Though they can be a great help when you are in constant pain while simply relaxing (or trying to!), be careful of using them before working out.  A common mistake is to take a pain killer and then proceed to workout as usual, pain-free.  This can lead to further injury/tweaking of a muscle or joint because the pain indicator (that lets you know when you've pushed too hard)  has been subdued.  Pain is a natural indicator that the problem still exists, so whenever possible – allow it to guide you in your workouts, so that you do no further harm.  If the pain is so great that you cannot workout at all, then DON'T.  See a doctor immediately.

See a SPORTS-specific doctor

When the pain is so severe, or recurring that you must seek treatment, do so with a sports physician.  A sports doc understands that you are an athlete whose greatest desire is to “get off the bench and back in the game.” This is typically not the case with your family practitioner.  They want to help you stop the pain…by any means necessary.  The diagnosis is often (not always) to simply stop doing the style of exercise that appears to be causing the pain.  It is very disheartening to hear the words “stop squatting/dead-lifting/running” or  worse (IMO), “quit lifting” when you KNOW that its the very thing that gives you life (or the physique you want).  With a sports doc, you can say straight up “help me to fill-in-the-blank again,” and they totally get it.  They will typically do everything in their power — or help you find someone who can — to get you back in the game.

Stay consistent with rehab (and pre-hab!) by having a few go- to sources on tap

Injury prevention/rehab resources mentioned

Kelly Starrett on YouTube
Becoming a Supple Leopard
Jill Miller – Yoga Tuneup


Hope you enjoy this replay, fam!



Excel your strength, build better balance, improve mobility, AND overcome challenges such as pain, injury, and improper mechanics with this limited time BOGO offer!

Click here to learn more.

My Journey (so far) with EM2WL

My Journey (so far) with EM2WL

I started my journey almost 2 years ago with a metabolism reset. I’ll try to be as brief as possible with my past, I went to a diet center and did a VERY low calorie (500/day along with taking 3, yes three, diet pills a day) high protein diet for approx. 8 months. When I reached my goal weight, I couldn’tEvery Accomplishment afford to continue to pay for the maintenance portion of the diet, so 1.5 yrs later I gained it all back and then some. Then, I started a very low calorie diet (on my own) and it took me 1.5 yrs to lose 20 lbs. I was frustrated. My hair was thinning, I was grouchy all the time, couldn’t sleep, my fingernails were paper thin. I was working myself to death and I wasn’t losing weight or inches. That’s when I found EM2WL group on MFP. As I started reading the stickies, it was like I was reading my autobiography! I attempted to do a reset…however, patience (or lack thereof) became an issue and I gave up and went back to a 1200/cal/day diet. After seeing no change yet again…I bit the bullet and seriously did a reset. The only thing I would change about that, is the way I upped my calories. I jumped in gung ho and immediately gained 19 lbs in 2.5 mos time. That was very upsetting to me, but I kept at it. After following Anitra, Lucia and Kiki, I “found” Cathe Friedrich, and I was hooked on lifting!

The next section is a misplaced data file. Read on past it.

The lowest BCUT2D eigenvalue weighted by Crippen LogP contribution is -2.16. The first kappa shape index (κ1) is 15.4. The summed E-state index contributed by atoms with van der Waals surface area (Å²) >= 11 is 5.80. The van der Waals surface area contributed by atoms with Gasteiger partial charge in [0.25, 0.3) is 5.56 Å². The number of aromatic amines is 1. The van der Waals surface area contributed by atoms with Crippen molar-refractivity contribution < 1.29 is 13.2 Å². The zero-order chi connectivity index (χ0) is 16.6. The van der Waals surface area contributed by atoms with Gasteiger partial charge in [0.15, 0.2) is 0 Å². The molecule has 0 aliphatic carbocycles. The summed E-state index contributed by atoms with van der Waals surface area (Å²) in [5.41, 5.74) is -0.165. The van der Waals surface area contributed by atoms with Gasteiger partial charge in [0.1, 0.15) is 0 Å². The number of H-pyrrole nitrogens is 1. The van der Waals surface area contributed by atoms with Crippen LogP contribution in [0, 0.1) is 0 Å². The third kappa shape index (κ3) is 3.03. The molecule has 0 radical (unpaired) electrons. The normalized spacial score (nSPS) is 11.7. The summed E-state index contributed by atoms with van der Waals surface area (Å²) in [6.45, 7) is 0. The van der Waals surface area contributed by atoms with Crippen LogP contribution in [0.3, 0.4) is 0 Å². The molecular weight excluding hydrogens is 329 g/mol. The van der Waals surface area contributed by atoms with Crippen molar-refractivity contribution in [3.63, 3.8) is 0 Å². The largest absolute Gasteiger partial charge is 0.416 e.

On New Year’s Eve, my husband, myself and our boys were invited to join friends on a vacation to the Florida Keys. That was the incentive I needed to get real with my diet and exercise. I started my cut on 1/1/15 and did Cathe’s Muscle Max for 6 weeks. Not long after I started Muscle Max, I purchased the EM2WL Beginner Strength Training Program e-book and it was one of the best purchases I’ve made! I timed it so that I would finish the program about 2 weeks before we were to leave for vacation. Giving myself a cushion for “life” to happen and possibly delay me. I finished 1.5 weeks before we left.

On the surface, I only lost 11 lbs and 10.5 inches. I say “only” because the REAL change was internal/emotional/mental. Now, don’t get me wrong, I’m VERY pleased with my results so far! The biggest “gain” I’ve made is mentally. I’ve learned patience, patience, patience! I knew going into this that the scale is a big fat liar when you are doing this the EM2WL way. I weighed myself just out of curiosity, not expecting to see dramatic changes in the numbers. Because when you lift heavy, you retain water, which results in the scale going in the wrong direction. Take it from me…the scale is irrelevant!

The feeling I got from lifting and the gains I made with my strength, are priceless. It’s hard to explain the mental gains I’ve made. The best way I can describe it is I realized this change was happening from the inside out. I came of the mindset that people can’t see the changes from the outside….that comes closer to the end. I have a confidence that I’ve never had before. You can’t see it by looking straight at me, but when I look down from my shoulder down my arms, there’s cut/definition!!! I see my legs starting to take on a shape that I’ve only dreamed about.